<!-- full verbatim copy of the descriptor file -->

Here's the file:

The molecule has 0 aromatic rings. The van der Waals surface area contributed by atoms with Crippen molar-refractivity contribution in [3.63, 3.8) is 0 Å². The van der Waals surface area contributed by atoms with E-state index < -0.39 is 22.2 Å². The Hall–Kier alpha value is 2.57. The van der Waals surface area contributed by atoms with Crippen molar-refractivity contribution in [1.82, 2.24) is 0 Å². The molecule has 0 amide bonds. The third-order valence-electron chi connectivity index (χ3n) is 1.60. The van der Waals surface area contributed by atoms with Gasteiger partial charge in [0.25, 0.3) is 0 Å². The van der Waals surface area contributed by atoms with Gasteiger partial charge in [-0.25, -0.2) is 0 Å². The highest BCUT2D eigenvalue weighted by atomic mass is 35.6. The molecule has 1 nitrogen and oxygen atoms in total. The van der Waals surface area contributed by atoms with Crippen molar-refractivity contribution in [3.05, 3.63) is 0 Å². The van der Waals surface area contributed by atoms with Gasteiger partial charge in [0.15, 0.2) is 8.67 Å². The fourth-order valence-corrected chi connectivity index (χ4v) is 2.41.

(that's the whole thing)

The molecule has 0 aromatic rings. The van der Waals surface area contributed by atoms with Crippen molar-refractivity contribution in [3.63, 3.8) is 0 Å². The van der Waals surface area contributed by atoms with E-state index < -0.39 is 22.2 Å². The Hall–Kier alpha value is 2.57. The van der Waals surface area contributed by atoms with Crippen molar-refractivity contribution in [1.82, 2.24) is 0 Å². The molecule has 0 amide bonds. The third-order valence-electron chi connectivity index (χ3n) is 1.60. The van der Waals surface area contributed by atoms with Gasteiger partial charge in [0.25, 0.3) is 0 Å². The van der Waals surface area contributed by atoms with Gasteiger partial charge in [-0.25, -0.2) is 0 Å². The highest BCUT2D eigenvalue weighted by atomic mass is 35.6. The molecule has 1 nitrogen and oxygen atoms in total. The van der Waals surface area contributed by atoms with Crippen molar-refractivity contribution in [3.05, 3.63) is 0 Å². The van der Waals surface area contributed by atoms with Gasteiger partial charge in [0.15, 0.2) is 8.67 Å². The fourth-order valence-corrected chi connectivity index (χ4v) is 2.41.